How to Install and Configure Guacamole on Fedora 29

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This guide describes how to install and configure Guacamole on Fedora 29. We have covered similar setups in our previous guides on Debian 9.8 and Ubuntu 18.04. You can check them by following the links below.

If you also need to learn how to transfer files over Guacamole, check our tutorial here;

Install and Configure Guacamole on Fedora 29

The installation covers installation and setup of Guacamole-server as well Guacamole client. Guacamole server (guacd) provides contains all the required server-side components required by Guacamole to connect to remote desktops. Guacamole-client on the other hand provides all the all Java and JavaScript components of Guacamole that make up the web application which serves the HTML5 Guacamole client to users that connect to Guacamole server.

Installing Guacamole Server on Fedora 29

Luckily, the latest release of the Guacamole server (v 0.9.14) is available on the default Fedora 29 repositories. Just power up your terminal and execute the following commands to install Guacamole server (guacd) and all the other required packages for the remote connection protocols that Guacamole server supports.

Disable SELinux or set it up on permissive mode but be cautious of the repercussions of this. Otherwise, leave it on enforcing mode if at all you understand how it functions.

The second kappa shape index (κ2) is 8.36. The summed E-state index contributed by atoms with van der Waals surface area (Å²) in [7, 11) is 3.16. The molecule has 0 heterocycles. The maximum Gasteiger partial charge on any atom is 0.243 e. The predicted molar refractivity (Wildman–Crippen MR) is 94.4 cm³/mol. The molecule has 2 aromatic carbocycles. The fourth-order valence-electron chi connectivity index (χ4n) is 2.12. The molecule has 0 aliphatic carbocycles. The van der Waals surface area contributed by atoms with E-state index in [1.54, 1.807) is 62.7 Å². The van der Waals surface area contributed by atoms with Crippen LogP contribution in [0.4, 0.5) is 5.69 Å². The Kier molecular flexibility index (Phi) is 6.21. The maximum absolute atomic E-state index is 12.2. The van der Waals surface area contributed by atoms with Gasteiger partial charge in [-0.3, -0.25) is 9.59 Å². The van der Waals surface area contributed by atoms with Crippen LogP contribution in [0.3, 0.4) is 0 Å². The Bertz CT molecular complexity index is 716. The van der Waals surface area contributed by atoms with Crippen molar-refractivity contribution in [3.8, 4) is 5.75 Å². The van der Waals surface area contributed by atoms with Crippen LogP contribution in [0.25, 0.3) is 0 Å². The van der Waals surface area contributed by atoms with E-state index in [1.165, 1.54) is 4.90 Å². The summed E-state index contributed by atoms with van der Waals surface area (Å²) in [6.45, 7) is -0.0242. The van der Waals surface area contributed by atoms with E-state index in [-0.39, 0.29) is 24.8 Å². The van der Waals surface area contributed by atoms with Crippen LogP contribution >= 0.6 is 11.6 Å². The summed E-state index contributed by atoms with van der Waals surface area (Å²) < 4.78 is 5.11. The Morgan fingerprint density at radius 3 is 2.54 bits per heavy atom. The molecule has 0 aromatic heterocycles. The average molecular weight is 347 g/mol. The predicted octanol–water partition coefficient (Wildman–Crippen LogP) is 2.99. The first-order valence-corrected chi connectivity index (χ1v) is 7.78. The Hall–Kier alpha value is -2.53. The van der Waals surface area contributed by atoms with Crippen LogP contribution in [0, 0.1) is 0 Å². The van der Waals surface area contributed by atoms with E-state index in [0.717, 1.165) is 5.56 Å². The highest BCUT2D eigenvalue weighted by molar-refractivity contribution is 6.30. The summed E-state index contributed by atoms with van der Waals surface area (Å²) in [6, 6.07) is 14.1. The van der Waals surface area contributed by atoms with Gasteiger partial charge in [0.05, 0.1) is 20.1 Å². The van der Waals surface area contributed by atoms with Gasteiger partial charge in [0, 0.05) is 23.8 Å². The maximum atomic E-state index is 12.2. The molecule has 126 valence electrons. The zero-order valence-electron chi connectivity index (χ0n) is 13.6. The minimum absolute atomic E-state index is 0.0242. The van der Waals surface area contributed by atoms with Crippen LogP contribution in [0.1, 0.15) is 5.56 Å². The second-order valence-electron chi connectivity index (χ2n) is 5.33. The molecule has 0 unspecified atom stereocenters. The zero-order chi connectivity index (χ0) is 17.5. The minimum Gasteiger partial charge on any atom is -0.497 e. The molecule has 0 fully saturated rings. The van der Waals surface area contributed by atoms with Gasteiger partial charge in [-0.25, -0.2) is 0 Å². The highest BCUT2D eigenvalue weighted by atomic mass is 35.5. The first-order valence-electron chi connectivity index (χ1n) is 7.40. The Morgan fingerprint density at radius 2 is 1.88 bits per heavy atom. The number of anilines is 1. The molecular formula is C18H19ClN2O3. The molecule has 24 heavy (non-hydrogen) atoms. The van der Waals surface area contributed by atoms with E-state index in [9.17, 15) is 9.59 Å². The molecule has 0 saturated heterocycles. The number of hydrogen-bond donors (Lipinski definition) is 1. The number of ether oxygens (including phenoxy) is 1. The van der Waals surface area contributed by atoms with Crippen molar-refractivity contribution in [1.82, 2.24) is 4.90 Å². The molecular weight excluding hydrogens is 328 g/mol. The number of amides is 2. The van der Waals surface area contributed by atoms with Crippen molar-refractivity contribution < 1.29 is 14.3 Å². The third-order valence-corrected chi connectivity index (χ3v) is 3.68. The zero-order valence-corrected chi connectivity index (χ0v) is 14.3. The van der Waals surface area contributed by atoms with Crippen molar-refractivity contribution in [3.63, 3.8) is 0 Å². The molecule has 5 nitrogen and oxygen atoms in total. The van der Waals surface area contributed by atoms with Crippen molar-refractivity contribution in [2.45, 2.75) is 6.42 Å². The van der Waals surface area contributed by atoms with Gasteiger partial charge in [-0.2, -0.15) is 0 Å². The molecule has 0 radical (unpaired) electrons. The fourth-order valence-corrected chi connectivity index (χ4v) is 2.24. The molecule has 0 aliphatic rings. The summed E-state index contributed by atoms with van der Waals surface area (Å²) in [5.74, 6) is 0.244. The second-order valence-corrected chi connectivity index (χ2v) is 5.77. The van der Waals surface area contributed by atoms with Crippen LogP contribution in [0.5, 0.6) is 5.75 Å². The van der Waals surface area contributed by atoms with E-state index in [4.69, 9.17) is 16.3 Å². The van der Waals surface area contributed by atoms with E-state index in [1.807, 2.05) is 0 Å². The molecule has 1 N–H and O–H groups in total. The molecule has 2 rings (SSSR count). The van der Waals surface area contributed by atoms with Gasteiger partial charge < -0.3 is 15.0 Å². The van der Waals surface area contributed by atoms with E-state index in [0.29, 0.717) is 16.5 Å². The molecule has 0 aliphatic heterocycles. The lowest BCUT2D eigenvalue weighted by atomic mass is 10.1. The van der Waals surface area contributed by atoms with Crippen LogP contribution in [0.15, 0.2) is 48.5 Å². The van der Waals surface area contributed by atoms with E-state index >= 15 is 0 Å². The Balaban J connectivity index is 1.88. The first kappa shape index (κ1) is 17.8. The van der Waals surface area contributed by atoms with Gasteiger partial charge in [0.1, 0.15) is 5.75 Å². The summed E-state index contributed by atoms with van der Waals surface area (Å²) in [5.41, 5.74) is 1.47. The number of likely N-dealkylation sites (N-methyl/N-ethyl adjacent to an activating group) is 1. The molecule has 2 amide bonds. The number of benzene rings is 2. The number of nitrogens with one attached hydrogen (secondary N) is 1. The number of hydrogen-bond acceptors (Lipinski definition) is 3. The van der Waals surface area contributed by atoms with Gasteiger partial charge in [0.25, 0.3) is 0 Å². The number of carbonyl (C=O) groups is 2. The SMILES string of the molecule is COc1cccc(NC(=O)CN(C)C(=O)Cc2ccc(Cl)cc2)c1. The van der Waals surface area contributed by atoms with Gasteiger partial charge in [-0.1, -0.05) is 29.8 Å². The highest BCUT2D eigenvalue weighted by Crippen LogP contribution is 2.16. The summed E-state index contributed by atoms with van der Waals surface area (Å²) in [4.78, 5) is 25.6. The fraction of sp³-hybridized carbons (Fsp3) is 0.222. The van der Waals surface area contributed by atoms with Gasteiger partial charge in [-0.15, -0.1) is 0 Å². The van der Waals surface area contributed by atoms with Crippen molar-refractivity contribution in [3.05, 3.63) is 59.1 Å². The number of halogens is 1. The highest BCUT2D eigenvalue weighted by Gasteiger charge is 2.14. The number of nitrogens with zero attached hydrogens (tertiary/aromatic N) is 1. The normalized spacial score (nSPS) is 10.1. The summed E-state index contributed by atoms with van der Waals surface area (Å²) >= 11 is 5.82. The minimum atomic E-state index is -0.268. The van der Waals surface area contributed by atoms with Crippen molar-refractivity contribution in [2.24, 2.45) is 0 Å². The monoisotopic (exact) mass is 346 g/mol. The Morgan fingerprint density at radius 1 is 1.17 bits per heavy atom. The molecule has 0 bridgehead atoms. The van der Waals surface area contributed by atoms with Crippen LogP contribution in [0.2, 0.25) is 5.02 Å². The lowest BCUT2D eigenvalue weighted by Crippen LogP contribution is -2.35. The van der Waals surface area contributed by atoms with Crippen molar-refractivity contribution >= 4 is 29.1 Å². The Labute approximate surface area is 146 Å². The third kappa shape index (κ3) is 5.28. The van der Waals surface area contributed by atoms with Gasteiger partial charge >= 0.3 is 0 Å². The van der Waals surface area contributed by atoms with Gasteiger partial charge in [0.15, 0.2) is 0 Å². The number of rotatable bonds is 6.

sed -i 's/=enforcing/=permissive/' /etc/selinux/config
systemctl reboot -i

After that, proceed to install Guacamole server.

dnf update
dnf install guacd libguac-client-rdp libguac-client-ssh libguac-client-vnc libguac-client-telnet

Once the installation is done, start and enable Guacamole server (guacd) to run on system reboot.

systemctl start guacd
systemctl enable guacd

By default, Guacamole server listens on TCP port 4822. You need to open this port on firewall.

Installing Apache Tomcat

Once the server is installed, run the command below to install Tomcat Java servelet container that serves Guacamole client and all the required dependencies.

dnf install tomcat tomcat-webapps

Start and enable Tomcat.

systemctl start tomcat
systemctl enable tomcat

Apache Tomcat listens on TCP port 8080. Hence open access to this port on firewall by running the command below;

firewall-cmd --permanent --add-port=8080/tcp
firewall-cmd --reload

Verify that Tomcat is ready to server the client requests by navigating to the browser and entering the URL, http://IP_Address:8080 and you should land on the Tomcat test page.

Installing Guacamole Client on Fedora 29

The Guacamole client is available as a binary. To install it, just pull it from the Guacamole binaries downloads page as shown below.


To install the Guacamole client binary, just move it to the main configuration directory renaming it as follows.

mv guacamole-0.9.14.war /etc/guacamole/guacamole.war

After that, link the Guacamole client to Apache Tomcat webapps configuration directory.

ln -s /etc/guacamole/guacamole.war /var/lib/tomcat/webapps/

Configuring Guacamole Server

After the installation of the Guacamole server daemon, you need define how to Guacamole client will connect to the Guacamole server (guacd) under the /etc/guacamole/ configuration file. Within this configuration, you need to simply define Guacamole server hostname, port, user mapping configuration file, authentication provider.

vim /etc/guacamole/
guacd-hostname: localhost
guacd-port:    4822
user-mapping:    /etc/guacamole/user-mapping.xml